We are currently at the top rung of that ladder, up in the mesic pinelands.
Over in East Texas in the Big Thicket
, they also have a wetland water ladder.
The difference is that they are currently on the bottom rung.
Fall — like most of the continental United States — is their “low water” season.
But in east Texas that can change in a blink of the eye. All it takes is a good dousing from a tropical storm.
That’s what happened earlier last month with Ike, and before that with Gustav.
But the effect on the Neches River was fleeting. River flow is currently down on the bottom rung of its ladder.
And unlike the Big Cypress Swamp, where our water disappears altogether, the Neches River is always wet and always flowing, even during low water season.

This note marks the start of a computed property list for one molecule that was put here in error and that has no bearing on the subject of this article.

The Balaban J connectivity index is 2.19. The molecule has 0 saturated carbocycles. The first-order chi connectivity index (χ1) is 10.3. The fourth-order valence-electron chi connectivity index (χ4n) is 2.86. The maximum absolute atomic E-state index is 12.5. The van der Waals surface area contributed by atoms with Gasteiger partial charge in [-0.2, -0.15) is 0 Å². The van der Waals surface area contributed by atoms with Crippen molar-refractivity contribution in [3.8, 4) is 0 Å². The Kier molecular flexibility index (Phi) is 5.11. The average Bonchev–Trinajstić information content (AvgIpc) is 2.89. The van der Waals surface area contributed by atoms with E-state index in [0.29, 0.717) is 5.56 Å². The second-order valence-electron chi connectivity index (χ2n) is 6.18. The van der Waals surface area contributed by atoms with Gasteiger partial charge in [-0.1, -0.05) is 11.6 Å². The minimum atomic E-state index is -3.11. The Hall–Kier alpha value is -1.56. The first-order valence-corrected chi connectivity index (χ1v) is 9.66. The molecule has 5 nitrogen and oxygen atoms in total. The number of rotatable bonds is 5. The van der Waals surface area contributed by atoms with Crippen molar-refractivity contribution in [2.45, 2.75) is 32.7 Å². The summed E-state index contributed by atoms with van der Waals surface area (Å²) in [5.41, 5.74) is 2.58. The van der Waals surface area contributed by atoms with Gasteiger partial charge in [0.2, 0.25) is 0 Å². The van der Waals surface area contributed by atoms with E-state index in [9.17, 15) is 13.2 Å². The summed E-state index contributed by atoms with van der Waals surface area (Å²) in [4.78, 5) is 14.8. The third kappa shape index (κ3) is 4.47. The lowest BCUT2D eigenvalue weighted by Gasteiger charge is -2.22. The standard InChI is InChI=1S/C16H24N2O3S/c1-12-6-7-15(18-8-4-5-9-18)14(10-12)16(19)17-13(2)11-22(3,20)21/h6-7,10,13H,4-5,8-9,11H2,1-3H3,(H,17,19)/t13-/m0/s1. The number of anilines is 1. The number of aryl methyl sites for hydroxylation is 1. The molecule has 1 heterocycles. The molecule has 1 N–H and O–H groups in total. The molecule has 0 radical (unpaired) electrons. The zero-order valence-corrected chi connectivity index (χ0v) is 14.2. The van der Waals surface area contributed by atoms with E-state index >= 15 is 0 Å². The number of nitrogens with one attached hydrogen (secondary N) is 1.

What are the rungs of the Neches riparian corridor you may ask?
From lowest to highest, they include the river channel (always flooded), the bottomland forest (flooded for most of the year), cypress sloughs (seasonally flooded), oxbow sandbars …
And the dark and mysterious baygall swamps.
They get flooded once a blue moon, plus or minus.